The execution of former Governor Salman Taseer ‘s assassin has sparked much debate among Islamists and those who condemn the executions, but consider that in some cases they are justified. The hanging of Qadri is "to accept as being part of the process and to save innocent lives in the future." It shows that the institutions are "ready to seriously challenge the extremist mindset."
Rawalpindi (AsiaNews) - No joy or satisfaction with the hanging of Mumtaz Qadri, the bodyguard who in 2011 assassinated the former Governor of Punjab Salman Taseer for his stance against the blasphemy law. In general, the death penalty is to be condemned but in this case justice has been done and the rule of law has been respected.
This is the opinion of some well-known activists and educationists in Pakistan, commenting to AsiaNews the sentence carried out yesterday against the Islamic radical. His execution is raising much debate among the supporters of fundamentalist Islam and those who believe that justice should prevail, in extreme cases even by means of a death sentence.
Ishtiaq Ahmed, an educator, says: "The dilemma relates to the death penalty. I believe that in some exceptional circumstances exception to the rule is justified. Given the kind of society that Pakistan is, it can act as a deterrent. Qadri was a bodyguard and betrayed his responsibilities in the protection of the governor. In general, the practice of the death penalty should be abandoned, but in this case it is to be accepted as functional to save innocent lives in the future. "
Supporters of Qadri, who is extolled as a "national hero", are taking to the streets across the country. Millions of people are expected at his funeral, scheduled for today, and there are fears the outbreak of violence.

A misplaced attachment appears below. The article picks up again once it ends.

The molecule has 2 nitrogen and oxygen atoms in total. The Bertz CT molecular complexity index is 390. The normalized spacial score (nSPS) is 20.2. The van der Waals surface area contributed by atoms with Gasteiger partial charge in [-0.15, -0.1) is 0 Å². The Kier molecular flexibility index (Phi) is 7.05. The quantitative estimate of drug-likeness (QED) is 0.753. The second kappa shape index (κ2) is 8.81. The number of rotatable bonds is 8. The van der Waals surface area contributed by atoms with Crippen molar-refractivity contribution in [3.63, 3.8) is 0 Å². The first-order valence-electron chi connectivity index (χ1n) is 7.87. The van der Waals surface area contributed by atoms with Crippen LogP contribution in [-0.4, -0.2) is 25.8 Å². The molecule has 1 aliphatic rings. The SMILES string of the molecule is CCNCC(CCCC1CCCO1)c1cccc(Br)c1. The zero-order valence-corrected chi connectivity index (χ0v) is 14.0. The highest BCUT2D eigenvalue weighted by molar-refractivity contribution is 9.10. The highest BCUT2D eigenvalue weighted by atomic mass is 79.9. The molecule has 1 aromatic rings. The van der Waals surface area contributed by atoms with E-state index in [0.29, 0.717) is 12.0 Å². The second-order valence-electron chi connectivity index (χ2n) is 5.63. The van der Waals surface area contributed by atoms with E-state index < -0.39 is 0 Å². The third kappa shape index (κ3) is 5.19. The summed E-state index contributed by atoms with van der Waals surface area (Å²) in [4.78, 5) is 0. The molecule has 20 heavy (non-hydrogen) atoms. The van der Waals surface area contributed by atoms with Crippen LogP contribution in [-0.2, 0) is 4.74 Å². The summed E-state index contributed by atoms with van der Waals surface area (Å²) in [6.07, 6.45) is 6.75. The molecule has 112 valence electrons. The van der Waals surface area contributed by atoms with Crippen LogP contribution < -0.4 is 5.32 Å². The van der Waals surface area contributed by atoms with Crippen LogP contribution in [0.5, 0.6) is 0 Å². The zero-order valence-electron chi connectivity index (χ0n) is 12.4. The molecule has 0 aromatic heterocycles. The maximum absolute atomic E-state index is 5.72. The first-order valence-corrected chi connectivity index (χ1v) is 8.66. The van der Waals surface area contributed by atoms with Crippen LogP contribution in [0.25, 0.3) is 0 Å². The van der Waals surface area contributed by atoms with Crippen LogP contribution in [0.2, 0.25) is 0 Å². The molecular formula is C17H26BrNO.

According to Samson Salamat, activist and president of Rawadari Tehreek (Movement for tolerance), the decision of President Mamnoon Hussain not to grant clemency, "is a rare example of how justice can prevail in high-profile cases , mainly because Taseer was killed in the name of religion. It seems that state institutions are ready to seriously challenge the extremist mindset that has prevailed for the past 30 years, despite the fears of negative reactions. " "You need to stop – he adds - outlawed militant groups who are spreading hatred, we must put a stop to all kinds of hate speech."
Other activists believe that the execution leaves a latent sense of dissatisfaction. This is the case of Peter Jacob, director of the Centre for Social Justice, who states: "While the Qadri family that laments his death, the hanging closes the wound that has been bleeding for five years for Salman Taseer ‘s family. " The activist recalled Shahzab Taseer, one of the governor’s children abducted by the Taliban, who is still missing and Asia Bibi, "whose death sentence in 2010 under the law on blasphemy sparked this tragedy. The woman is still languishing in prison. It is difficult to say in these cases that justice has been completely done. We oppose the death penalty, but we also support the rule of law. It is not the time nor to rejoice or be happy, but the killing of Qadri could discourage the abuse of the blasphemy law in the short term. "
Naveed Walter, president of Human Rights Focus Pakistan (Hrfp): "Mumtaz Qadri went to meet his fate. A criminal must be punished by law. Pakistan won. This surely will discourage terrorism based on religious fundamentalism. The government must ensure total safety to minority places of worship, since there is a danger of the reaction of the Islamists. "
Ata-ur-Rehman Saman, member of the National Commission for Justice and Peace, said: "We are opposed to the death penalty but the government has sent a clear message: anyone who takes the law into their own hands, will not go unpunished. This decision is a turning point in our history. " What happened, concludes Humza Arshad, scholar and educator, "shows that the Islamic parties power is eroding."